As the British historian A. J. P. Taylor noted in his 1963 foreword "Second Thoughts" to his 1961 book The Origins of the Second World War:

It is equally obvious that Lebensraum always appeared as one element in these blueprints. This was not an original idea of Hitler's. It was commonplace at the time. Volk ohne Raum (People Without Space) for instance, by Hans Grimm sold much better than Mein Kampf when it was published in 1928. For that matter, plans for acquiring new territory were much aired in Germany during the First World War. It used to be thought that these were the plans of a few crack-pot theorisers or of extremist organisations. Now we know better. In 1961 a German professor [Fritz Fischer] reported the results of his investigations into German war aims. These were indeed a "blueprint for aggression" or as the professor called them "a grasp at world power": Belgium under German control, the French iron fields annexed to Germany, and, what is more, Poland and the Ukraine to be cleared of their inhabitants and resettled with Germans. These plans were not merely the work of the German General Staff. They were endorsed by the German Foreign Office and by the "good German", Bethmann Hollweg.[14]

The German Empire planned to annex territory in both Lithuania and Poland for direct colonization by German colonists after the forcible removal of the Polish and Lithuanian population. As early as April 1915, the Polish Border Strip plan against Poland, which was first suggested by General Erich Ludendorff in 1914, was approved as a German war aim by the Chancellor Theobald von Bethmann-Hollweg. The German historian Andreas Hillgruber argued that the foreign policy of General Ludendorff, with its demand for lebensraum to be seized for Germany in Eastern Europe during World War I, was the prototype for German policy in World War II.[15] Lebensraum almost became a reality in 1918 during World War I. The new Communist regime of Russia concluded the Treaty of Brest-Litovsk with Germany, ending Russian participation in the war in exchange for the surrender of huge swathes of land, including the Baltic territories, Belarus, Ukraine, and the Caucasus.[16] However, unrest at home and defeat on the Western Front forced Germany to abandon these favorable terms in favor of the Treaty of Versailles, by which the newly acquired eastern territories were agreed to sacrifice the land to Lithuania, Poland, and new nations such as Estonia or Latvia, and a series of short-lived independent states in Ukraine.

The German historian Andreas Hillgruber argued the Treaty of Brest-Litovsk was the prototype for Hitler's vision of a great empire for Germany in Eastern Europe. Hillgruber wrote that:

To understand later German history one must pay special attention to a consequence of the Eastern situation in the autumn of 1918 that has often been overlooked: the widely shared and strangely irrational misconceptions concerning the end of the war that found such currency in the Weimar period. These ideas were not informed, as they should have been, by an appreciation of the enemy's superiority in the West and the inevitable step-by-step retreat of the German Western Front before the massive influx of the Americans. Nor did they indicate any understanding of the catastrophic consequences for the Central Powers following the collapse of the Balkan front after Bulgaria's withdrawal from the war. They were instead largely determined by the fact that German troops, as "victors" held vast strategically and economically important areas of Russia.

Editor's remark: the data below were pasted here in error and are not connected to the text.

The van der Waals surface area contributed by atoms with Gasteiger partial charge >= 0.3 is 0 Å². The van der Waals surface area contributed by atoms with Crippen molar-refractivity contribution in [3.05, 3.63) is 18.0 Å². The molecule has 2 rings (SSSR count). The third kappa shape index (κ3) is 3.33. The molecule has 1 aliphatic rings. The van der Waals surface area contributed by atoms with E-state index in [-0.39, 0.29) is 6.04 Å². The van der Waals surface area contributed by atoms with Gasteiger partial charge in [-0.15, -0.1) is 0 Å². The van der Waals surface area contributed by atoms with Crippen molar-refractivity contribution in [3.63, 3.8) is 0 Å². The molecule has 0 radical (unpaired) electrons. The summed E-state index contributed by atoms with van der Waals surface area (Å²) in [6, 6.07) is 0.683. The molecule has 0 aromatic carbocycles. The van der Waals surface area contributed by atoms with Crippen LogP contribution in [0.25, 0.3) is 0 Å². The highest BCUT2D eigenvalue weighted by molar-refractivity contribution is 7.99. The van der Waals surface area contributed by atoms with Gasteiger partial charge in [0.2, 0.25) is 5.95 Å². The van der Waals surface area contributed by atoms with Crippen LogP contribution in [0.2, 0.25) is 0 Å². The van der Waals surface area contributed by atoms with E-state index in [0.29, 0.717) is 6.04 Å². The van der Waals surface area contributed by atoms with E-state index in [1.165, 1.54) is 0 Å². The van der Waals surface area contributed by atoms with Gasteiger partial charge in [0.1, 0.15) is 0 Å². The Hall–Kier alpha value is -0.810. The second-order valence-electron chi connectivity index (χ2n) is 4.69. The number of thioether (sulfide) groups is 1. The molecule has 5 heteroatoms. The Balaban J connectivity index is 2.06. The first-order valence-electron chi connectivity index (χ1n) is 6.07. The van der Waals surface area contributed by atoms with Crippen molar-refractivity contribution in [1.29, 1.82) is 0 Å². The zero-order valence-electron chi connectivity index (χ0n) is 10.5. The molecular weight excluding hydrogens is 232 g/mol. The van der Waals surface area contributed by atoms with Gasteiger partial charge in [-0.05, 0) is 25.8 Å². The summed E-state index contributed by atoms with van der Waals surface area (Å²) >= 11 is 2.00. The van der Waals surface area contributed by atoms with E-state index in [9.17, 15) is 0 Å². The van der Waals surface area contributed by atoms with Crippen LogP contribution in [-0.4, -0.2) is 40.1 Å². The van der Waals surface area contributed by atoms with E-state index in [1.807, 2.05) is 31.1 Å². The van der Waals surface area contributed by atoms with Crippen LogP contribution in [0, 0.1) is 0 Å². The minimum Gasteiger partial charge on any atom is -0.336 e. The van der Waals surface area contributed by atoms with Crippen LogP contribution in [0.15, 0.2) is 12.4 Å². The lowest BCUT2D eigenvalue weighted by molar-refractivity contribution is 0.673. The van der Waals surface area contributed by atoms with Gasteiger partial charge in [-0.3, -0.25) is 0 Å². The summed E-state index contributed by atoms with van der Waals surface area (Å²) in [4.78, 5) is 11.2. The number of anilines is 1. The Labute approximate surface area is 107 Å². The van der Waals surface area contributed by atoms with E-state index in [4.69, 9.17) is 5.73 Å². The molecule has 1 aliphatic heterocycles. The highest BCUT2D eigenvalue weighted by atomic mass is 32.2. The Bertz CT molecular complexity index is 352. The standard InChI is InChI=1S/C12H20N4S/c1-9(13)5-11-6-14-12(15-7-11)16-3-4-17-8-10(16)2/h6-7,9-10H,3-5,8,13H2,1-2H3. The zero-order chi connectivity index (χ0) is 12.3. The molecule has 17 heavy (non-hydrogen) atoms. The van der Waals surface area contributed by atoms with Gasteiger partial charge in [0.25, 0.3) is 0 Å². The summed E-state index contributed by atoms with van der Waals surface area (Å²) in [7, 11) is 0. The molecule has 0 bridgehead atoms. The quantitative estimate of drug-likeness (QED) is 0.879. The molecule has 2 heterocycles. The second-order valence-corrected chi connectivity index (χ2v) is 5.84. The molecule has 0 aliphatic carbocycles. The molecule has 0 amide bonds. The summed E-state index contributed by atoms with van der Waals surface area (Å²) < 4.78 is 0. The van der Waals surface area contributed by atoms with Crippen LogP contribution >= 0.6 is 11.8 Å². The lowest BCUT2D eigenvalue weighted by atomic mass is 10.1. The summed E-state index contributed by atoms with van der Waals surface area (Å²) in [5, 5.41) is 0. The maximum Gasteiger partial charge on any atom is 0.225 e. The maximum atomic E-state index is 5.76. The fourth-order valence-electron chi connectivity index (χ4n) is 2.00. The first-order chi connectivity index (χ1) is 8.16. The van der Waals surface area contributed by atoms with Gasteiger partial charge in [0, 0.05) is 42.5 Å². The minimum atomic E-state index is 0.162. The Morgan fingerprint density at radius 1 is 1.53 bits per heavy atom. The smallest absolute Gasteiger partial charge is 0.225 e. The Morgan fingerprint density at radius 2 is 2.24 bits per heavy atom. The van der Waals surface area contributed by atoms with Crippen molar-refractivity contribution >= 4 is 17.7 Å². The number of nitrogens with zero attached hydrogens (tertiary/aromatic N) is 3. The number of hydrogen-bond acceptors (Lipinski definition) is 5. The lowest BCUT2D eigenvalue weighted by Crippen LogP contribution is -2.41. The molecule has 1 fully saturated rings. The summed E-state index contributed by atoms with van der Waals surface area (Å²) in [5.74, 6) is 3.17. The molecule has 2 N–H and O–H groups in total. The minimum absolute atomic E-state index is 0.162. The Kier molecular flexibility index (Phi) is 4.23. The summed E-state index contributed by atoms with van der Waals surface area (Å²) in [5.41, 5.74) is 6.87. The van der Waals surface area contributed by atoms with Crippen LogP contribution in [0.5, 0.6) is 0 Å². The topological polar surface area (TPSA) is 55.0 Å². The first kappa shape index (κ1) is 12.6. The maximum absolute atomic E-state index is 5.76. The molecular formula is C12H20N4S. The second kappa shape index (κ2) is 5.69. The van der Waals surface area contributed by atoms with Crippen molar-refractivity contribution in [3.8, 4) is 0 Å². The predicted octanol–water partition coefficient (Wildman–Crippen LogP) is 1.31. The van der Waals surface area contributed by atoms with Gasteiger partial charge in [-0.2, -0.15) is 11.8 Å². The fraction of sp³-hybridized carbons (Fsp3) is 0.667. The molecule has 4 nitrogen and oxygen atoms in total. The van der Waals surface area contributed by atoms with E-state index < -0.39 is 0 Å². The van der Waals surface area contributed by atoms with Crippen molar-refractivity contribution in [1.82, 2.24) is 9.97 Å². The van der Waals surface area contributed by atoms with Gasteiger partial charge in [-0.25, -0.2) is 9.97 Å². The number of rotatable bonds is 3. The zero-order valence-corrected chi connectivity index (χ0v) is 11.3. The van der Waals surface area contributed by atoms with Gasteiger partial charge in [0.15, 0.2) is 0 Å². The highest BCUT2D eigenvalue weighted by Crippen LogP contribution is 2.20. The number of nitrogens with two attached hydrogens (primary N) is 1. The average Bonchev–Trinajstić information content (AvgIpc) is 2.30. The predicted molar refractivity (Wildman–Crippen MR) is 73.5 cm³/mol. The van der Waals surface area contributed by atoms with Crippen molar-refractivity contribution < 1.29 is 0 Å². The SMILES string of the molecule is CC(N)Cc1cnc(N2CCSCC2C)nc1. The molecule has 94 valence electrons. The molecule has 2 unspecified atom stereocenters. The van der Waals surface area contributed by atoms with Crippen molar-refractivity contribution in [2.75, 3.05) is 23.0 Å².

At the moment of the November 1918 ceasefire in the West, newspaper maps of the military situation showed German troops in Finland, holding a line from the Finnish fjords near Narva, down through Pskov-Orsha-Mogilev and the area south of Kursk, to the Don east of Rostov. Germany had thus secured the Ukraine. The Russian recognition of the Ukraine's separation exacted at Brest-Litovsk represented the key element in German efforts to keep Russia perpetually subservient. In addition, German troops held the Crimea and were stationed in smaller numbers in Transcaucasia. Even the unoccupied "rump" Russia appeared—with the conclusion of the German-Soviet Supplementary Treaty on August 28, 1918—to be in firm though indirect dependency on the Reich. Thus, Hitler's long-range aim, fixed in the 1920s, of erecting a German Eastern Imperium on the ruins of the Soviet Union was not simply a vision emanating from an abstract wish. In the Eastern sphere established in 1918, this goal had a concrete point of departure. The German Eastern Imperium had already been—if only for a short time—a reality.[17]

Nazi ideology

Between the wars

The feeling that Germans were people without space (Volk ohne Raum) was greatly exploited among German nationalists who felt that the Treaty of Versailles were harsh on Germans, especially with the loss of German territories.[18] Even German Eugenicists took up the nationalist slogan and came to believe that Germany was a Volk ohne Jugend (a people without youth).[19] The desire for Lebensraum and was a key tenet of several German nationalist and extremist groups in post-World War I Germany, most notably the Nazi Party under Adolf Hitler. As the American historian Gerhard Weinberg noted, German demands for territorial revision went beyond merely regaining land lost under the Treaty of Versailles, and instead embraced calls for the German conquest and colonization of all Eastern Europe, regardless of whether the land in question had belonged to Germany before 1918 or not[20] Likewise, the British historian Hugh Trevor-Roper argued that the goal of overthrowing Versailles was only a prelude to seizing Lebensraum in Eastern Europe for Germany with no regard as to where Germany's 1914 frontiers had been.[21] In Mein Kampf, Hitler was to write: